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Climate Tech Investment: The Benefits

This article was originally posted by Facilities managers can make paces more efficient and influence how people engage with buildings by investing in climate tech.

This article was originally posted by

Embracing technology to monitor emissions and act on real-time data positions FM teams to achieve real change.

It’s clear that our built spaces deeply impact our environment. Buildings account for 17% of the UK’s greenhouse gases, and facilities management is an essential sector for addressing the urgent issue of reducing climate harm. To reduce GHG, facilities managers have a powerful role in making spaces more efficient and influencing how people engage with buildings. Success in both of these functions will likely significantly lower carbon emissions.

Understanding current venture capital flows will clarify what technologies will be improving over the next decade and beyond. As intersections of funding, technology, climate efforts and built environments converge, we will see innovation bloom to ensure net zero commitments.

Climate-tech and proptech – set to grow

The UK leads Europe for VC investments in climate-tech start-ups and is the third top market globally. In this environment, climate start-ups are experiencing rapid investment, almost double the private funding they received last year: $4bn in 2021 to $7.5bn at the end of 2022. Renewable energy and energy storage ventures delivered more than $1bn of funding in Q1 2023 throughout Europe, and a growing number of tech entrepreneurs are focusing on climate issues, providing funds to more than 5,200 start-ups.

VC firms and entrepreneurs are aligning to address climate change. Transportation-centred tech companies have nearly captured half of the overall funding. However, transportation only contributes a quarter of the UK’s emissions. In contrast, built environments are responsible for 17% of emissions yet only receive 5% of VC investing.

Proptech investments saw a global downturn of about 38% from 2021 to 2022. Economic conditions such as rising interest rates and recession fears are behind this trend, which has strongly affected the real estate sector. This will likely change in the next 10 years, with global investments in proptech predicted to rise again by as much as 375% by 2032.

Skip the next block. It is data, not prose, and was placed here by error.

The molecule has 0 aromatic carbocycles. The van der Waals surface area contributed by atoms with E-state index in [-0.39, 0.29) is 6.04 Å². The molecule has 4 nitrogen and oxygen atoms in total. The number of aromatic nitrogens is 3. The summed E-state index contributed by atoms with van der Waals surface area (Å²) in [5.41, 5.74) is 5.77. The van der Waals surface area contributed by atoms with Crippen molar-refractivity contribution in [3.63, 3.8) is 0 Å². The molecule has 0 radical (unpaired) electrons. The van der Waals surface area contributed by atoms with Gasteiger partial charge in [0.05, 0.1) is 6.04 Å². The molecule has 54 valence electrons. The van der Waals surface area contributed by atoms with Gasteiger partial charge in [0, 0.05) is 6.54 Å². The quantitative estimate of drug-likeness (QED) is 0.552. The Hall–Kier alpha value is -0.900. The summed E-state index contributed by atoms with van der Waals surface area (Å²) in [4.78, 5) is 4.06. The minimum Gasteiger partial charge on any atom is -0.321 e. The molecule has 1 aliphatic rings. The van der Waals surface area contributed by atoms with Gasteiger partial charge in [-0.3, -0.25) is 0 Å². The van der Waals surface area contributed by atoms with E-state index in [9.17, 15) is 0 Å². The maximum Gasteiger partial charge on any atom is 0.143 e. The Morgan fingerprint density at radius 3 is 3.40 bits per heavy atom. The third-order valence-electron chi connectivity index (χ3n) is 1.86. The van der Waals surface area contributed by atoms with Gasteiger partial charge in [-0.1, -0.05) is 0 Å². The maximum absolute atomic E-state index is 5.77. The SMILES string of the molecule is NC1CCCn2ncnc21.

Increased investments in proptech strengthen start-up resources to address our built environment’s carbon emissions. Those start-ups demonstrating real-world value will likely see the most success and gain traction when VC funding begins flowing again. In the coming years, we will likely see financial backers supporting start-ups armed with strong case studies, leading the way for entrepreneurs and investors to focus more on the overlooked contributors of climate change.

What does this mean for facilities management?

Facilities teams play a key role in updating buildings in our new era of work, play and sustainable living. We learned a lot about building operations in 2020, as many buildings temporarily closed and workplace and leisure activities alike were centred at home or outdoors. Would you be surprised to learn that buildings’ energy use didn’t drop as dramatically that year as one might expect? In New York City, for example, overall building energy use only fell by 9%, and carbon emissions had an even smaller drop of 7%. Even with a significant decline in building occupancy, energy levels weren’t correspondingly reduced.

Facilities teams should learn from that moment in time that climate-tech solutions are important investments for energy reduction, especially now as building occupancy is changing and more companies are returning to in-person work or hybrid schedules. Buildings should be responsive to tenants’ shifting needs and fluctuating occupancy levels without wasting energy. As the workforce frames its priorities for the role buildings play in professional development, team building and the wider socioeconomic model, companies are finding that the most appealing commercial buildings are energy efficient, comfortable and sustainable. It will be up to facilities teams to bring maximum value to these investments.

These changes come at a pivotal time for ESG reporting and carbon emission reduction efforts. Facilities management serves a critical role in both of these areas. More attention to proptech means organisations will invest in solutions for today’s most pressing needs. These include AI-enabled controls for sustainable and flexible building operations, renewable energy storage and automated emissions data collection. These types of solutions are likely to become more available within the next decade or so, improving every organisation’s ability to reduce the effects of climate change. Facilities teams will be the on-the-ground pioneers for implementing and fine-tuning these instruments, leading the way to ensure new technologies deliver their promised results.

We are facing a time when our built spaces need to evolve to serve both private and public interests. It’s heartening to see that the entrepreneurial world is seeing the high value of the facilities management sector in this context. With the popularisation of proptech and prioritisation of proptech/climate-tech solutions on the horizon, facilities teams will soon have many more tools at their disposal to transform their buildings’ capabilities.

Carl Coken is vice president, Atrius Engineering at Acuity Brands, responsible for the development of the Atriussuite of products and solutions.

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